Continuing on this beginner’s exploration of ROS, I got a taste of how a robot can be more intelligent about its movement than the random walk of
turtlebot3_drive. It also gave me a taste of how much I still have to learn about how to effectively use all these open source algorithms available through the ROS ecosystem, but seeing these things work is great motivation to put in the time to learn.
There’s an entire chapter in the manual dedicated to navigation. It is focused on real robots but it only needs minimal modification to run in simulation. The first and most obvious step is to launch the “turtle world” simulation environment.
roslaunch turtlebot3_gazebo turtlebot3_world.launch
Then we can launch the navigation module, referencing the map we created earlier.
roslaunch turtlebot3_navigation turtlebot3_navigation.launch map_file:=$HOME/map.yaml
When RVis launches, we see one and a half turtle world. The complete turtle world is the map data, the incomplete turtle world is the laser distance data. We see the two separately because the robot doesn’t yet know where it is, resulting in a gross mismatch between map data and sensor data.
ROS navigation can determine the robot’s position, but it needs a little help with initial position. We provide this help by clicking on “2D Pose Estimate” and drawing an arrow. First we click on the robot’s position on the map, then we drag upwards to point the arrow up representing the direction our robot is facing.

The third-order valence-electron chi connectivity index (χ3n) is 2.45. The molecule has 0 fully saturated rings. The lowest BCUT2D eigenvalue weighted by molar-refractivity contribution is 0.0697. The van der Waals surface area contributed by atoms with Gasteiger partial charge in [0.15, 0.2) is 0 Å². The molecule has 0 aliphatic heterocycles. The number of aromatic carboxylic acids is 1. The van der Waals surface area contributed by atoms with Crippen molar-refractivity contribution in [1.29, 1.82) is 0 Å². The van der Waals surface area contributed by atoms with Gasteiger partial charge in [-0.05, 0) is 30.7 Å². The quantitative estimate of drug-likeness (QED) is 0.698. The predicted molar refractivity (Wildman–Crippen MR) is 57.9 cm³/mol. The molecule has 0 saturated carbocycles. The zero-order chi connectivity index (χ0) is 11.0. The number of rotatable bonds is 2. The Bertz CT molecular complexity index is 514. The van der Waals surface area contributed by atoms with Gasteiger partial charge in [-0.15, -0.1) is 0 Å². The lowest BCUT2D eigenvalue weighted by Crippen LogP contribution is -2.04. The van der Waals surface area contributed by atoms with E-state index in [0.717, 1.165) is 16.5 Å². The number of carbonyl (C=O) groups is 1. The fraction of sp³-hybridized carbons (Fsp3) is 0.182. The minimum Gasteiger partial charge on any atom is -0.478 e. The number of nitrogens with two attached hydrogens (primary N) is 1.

In theory, once the robot knows roughly where it is and which direction it is facing, it can match laser data up to the map data and align itself the rest of the way. In practice it seems like we need to be fairly precise about the initial pose information for things to line up.
Once aligned, we can click on “2D Nav Goal” to tell our robot navigation routine where to go. The robot will then plan a route and traverse that route, avoiding obstacles along the way. During its travel, the robot will continuously evaluate its current position against the original plan, and adjust as needed.
That was a pretty cool demo!
Of course there’s a lot of information shown on RViz, representing many things I still need to sit down and learn in the future. Such as:
- What are those little green arrows? They’re drawn in RVis under the category named “Amcl Particles” but I don’t know what they mean yet.
- There’s a small square surrounding the robot showing a red-to-blue gradient. The red appears near obstacles and blue indicates no obstacles nearby. The RViz check box corresponding to this data is labelled “Costmap”. I’ll need to learn what “cost” means in this context and how it can be adjusted to suit different navigation goals.
- What causes the robot to deviate off the plan? In the real world I would expect things like wheel slippage to cause a robot to veer off its planned path. I’m not sure if Gazebo helpfully throws in some random wheel slippage to simulate the real world, or if there are other factors at play causing path deviations.
- Sometimes the robot happily traverses the route in reverse, sometimes it performs a three-point-turn or in-place turn before beginning its traversal. I’m curious what dictates the different behaviors.
- And lastly: Why do we have to do mapping and navigation as two separate steps? It was a little disappointing this robot demo separates them, as I had thought state of the art is well past the point where we could do both simultaneously. There’s probably a good reason why this is a hard problem, I just don’t know it yet in my ignorance.
Lots to learn!